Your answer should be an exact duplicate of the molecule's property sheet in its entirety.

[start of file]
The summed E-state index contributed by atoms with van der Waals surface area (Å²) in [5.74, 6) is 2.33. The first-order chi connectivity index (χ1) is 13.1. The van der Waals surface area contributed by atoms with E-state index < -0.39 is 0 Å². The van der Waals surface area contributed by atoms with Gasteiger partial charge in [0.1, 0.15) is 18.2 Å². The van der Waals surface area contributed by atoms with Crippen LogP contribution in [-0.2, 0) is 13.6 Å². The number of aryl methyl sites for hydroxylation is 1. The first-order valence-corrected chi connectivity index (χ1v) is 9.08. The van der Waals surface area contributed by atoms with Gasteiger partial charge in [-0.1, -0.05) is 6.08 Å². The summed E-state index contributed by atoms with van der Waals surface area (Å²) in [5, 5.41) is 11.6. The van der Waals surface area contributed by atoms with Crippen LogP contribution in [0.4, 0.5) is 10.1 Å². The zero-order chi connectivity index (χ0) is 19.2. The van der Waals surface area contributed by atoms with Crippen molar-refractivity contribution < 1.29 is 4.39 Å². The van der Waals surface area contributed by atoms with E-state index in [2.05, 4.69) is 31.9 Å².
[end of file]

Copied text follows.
The summed E-state index contributed by atoms with van der Waals surface area (Å²) in [5.74, 6) is 2.33. The first-order chi connectivity index (χ1) is 13.1. The van der Waals surface area contributed by atoms with E-state index < -0.39 is 0 Å². The van der Waals surface area contributed by atoms with Gasteiger partial charge in [0.1, 0.15) is 18.2 Å². The van der Waals surface area contributed by atoms with Crippen LogP contribution in [-0.2, 0) is 13.6 Å². The number of aryl methyl sites for hydroxylation is 1. The first-order valence-corrected chi connectivity index (χ1v) is 9.08. The van der Waals surface area contributed by atoms with Gasteiger partial charge in [-0.1, -0.05) is 6.08 Å². The summed E-state index contributed by atoms with van der Waals surface area (Å²) in [5, 5.41) is 11.6. The van der Waals surface area contributed by atoms with Crippen LogP contribution in [0.4, 0.5) is 10.1 Å². The zero-order chi connectivity index (χ0) is 19.2. The van der Waals surface area contributed by atoms with Crippen molar-refractivity contribution < 1.29 is 4.39 Å². The van der Waals surface area contributed by atoms with E-state index in [2.05, 4.69) is 31.9 Å².